Richard Dawkins pictures the Christian god as a sadistic tyrant who tortures his own son. To think like that betrays a woeful ignorance of the nature of the Trinity. Punishment is just. There is but one God. Our recipe of Father, Son and Holy Spirit is the best we can do to represent the three persons of the Trinity. Whole volumes have been written on how there is only one God yet three persons and I could not begin to explain the Trinity to you. The Athenasian creed was formulated to guard us against the error of thinking that there are three gods while safeguarding the divinity of Christ. Let me just say that whenever we see God in human form - Jesus Christ or the theophanies of the Old Testament, that is the second person of the Trinity.
Thus when God the just must punish human sin, God the son receives the punishment in human form. God takes no pleasure in the death of the wicked; there is no sadism here. Nor does the Son hurry to the cross with relish as some sort of weird and perverse masochistic treat. "If it be thy will let this cup pass from me." said Jesus.
Picture it like this: a house in on fire. The flames have taken hold. The heat is tremendous. The neighbors hold back even though they know that trapped within the house is a small child. She might still be alive, for within the house is an airtight room and if the door has not yet burnt down she could yet have survived. Several have attempted to save her, but the intense heat has driven them back. One had even wrapped himself in soaking wet towels, but as he ventured inside the water in the towels had turned to steam and he had to wrench then from his face to save himself from scalding. Then comes the fireman. He really doesn't want to go inside the building. He knows that if he does there is little chance that he will come out alive. Yet there is a just a chance he can save the child. He walks into the house. The heat is unbearable. The plastic on his uniform is melting. His face is hurting. He can hardly breathe. His eyebrows singe. His hair catches fire, yet he reaches the sealed room. He opens the door and sees the little girl cowering there. She is crying and she's terrified. Without pausing he snatches her up and wraps her in his uniform coat, shielding her from the flames. He runs for the exit. The flames seem even hotter. The skin has burnt from his face now, exposing his bare skull. His vision has gone. He runs towards where he hears the crowd shouting and as he stumbles over the threshold, spilling the girl safe into the hands of her parents, he slumps to the ground, spent and dying.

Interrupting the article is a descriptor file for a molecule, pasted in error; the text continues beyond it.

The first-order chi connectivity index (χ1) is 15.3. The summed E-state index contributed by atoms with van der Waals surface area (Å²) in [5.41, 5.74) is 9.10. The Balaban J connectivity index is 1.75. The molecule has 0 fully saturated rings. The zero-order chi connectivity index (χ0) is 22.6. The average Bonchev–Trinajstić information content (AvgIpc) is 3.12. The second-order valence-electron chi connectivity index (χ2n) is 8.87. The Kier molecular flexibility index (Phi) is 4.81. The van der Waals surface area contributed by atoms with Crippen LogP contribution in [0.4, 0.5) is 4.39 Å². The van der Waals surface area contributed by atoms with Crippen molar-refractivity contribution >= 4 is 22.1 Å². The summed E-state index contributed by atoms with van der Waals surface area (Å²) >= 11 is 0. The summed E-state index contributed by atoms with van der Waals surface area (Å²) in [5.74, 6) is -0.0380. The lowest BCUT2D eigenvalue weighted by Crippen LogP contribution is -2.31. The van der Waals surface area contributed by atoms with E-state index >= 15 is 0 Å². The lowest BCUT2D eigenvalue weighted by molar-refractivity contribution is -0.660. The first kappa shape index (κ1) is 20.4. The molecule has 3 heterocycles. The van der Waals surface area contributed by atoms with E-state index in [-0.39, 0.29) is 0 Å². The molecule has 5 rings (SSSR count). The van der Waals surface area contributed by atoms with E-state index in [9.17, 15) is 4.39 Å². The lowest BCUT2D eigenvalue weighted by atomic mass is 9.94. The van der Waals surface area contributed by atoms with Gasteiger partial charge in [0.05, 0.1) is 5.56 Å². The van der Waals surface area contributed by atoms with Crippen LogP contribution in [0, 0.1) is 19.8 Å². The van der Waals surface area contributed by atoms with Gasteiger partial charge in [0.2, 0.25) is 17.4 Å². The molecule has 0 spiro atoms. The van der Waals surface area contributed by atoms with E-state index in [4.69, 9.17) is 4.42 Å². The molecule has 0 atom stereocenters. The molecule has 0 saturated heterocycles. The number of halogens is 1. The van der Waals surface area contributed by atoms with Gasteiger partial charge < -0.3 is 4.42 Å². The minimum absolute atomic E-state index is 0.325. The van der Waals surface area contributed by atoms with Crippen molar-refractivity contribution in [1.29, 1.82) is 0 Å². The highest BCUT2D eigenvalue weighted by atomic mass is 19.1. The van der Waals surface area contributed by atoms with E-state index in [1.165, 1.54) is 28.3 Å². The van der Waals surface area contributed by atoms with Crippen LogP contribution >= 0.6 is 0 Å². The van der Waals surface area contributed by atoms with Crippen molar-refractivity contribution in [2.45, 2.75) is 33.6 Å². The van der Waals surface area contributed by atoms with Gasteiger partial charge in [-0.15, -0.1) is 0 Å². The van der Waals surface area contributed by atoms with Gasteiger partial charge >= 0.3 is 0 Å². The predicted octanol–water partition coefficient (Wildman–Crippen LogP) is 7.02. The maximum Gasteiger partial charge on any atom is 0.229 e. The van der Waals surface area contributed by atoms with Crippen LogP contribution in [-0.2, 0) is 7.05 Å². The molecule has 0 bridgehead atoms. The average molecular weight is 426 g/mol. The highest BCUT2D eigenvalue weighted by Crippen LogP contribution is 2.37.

Now imagine that within that sealed room was not an innocent child but the most black-hearted villain imaginable. Imagine it was a predatory paedophile; a wife-beating rapist; a recruiter of suicide bombers; an evil-hearted arms dealer. Jesus ventured all, even for them.
Surely God is my salvation; I will trust and not be afraid. The LORD, the LORD, is my strength and my song; he has become my salvation.
Do you agree? When you are going through it, when everything seems against you, when your health is failing, your investments are sinking, your friends are all sickening and dying; when your marriage has hit the rocks, your house is being repossessed, your job has been downsized, you can't pay your debts; when the doctor tells you you have cancer; when your children reject you; when all men speak ill of you; where can you turn? Who can you trust?
Come and trust me - I will sort out your finances; I will heal your marriage; I will cut out your cancer; I will build you a house; I will rewire it; I will repair your car; trust me.
You'd be a fool if you did. If you want advice on CLL, perhaps, but I have no track record in marriage guidance or financial advice or housebuilding. Although I have a paper qualification in surgery, the only operation I completed by myself had the patient punching me on the nose when he recovered.
Who can you trust in times of distress? Trust someone with a proven track record. Who made you? Who knows every atom of your body? Who rescued Israel from the Egyptians? Who parted the Red Sea? Who brought water from a rock in a dry and parched land? Who fed 5000 with a few loaves and fishes? Who turned water into wine? Who made cripples walk, the blind to see, the dead to live? Who so loved the world that he gave his one and only son that whoever believes in him should not perish but have everlasting life? Who is the way, the truth and the life?
He will not only save you, he will strengthen you. This Trinity business is very confusing. God in His person of creator, first cause, initiator and general bloke in charge of the Universe we can just about understand. God the Son - divinity in human form who suffered for our sins and rose from the dead - at least we have some vision of. What about the third part of the Trinity. Unless I return to the Father I cannot send the comforter, said Jesus. 'Comfort' has lost its strength since the seventeenth century. We think of someone patting us on the back and saying, "There, there." You know what a fort is. A stronghold, safe against the enemy. 'Con' just means 'with'. The comforter is the strengthener. The Holy Spirit is called the 'paraclete', a Greek word that means 'the one who stands alongside'. Like in the cop shows where the attorney stands alongside the accused and says, "My clients declines to answer that question." Only this advocate presents and impassioned plea for the defence that convinces the jury, and Perry Mason-like exposes the real criminal. Wouldn't you like Perry Mason on your side? The Holy Spirit is better than that.
Now that's something to sing about.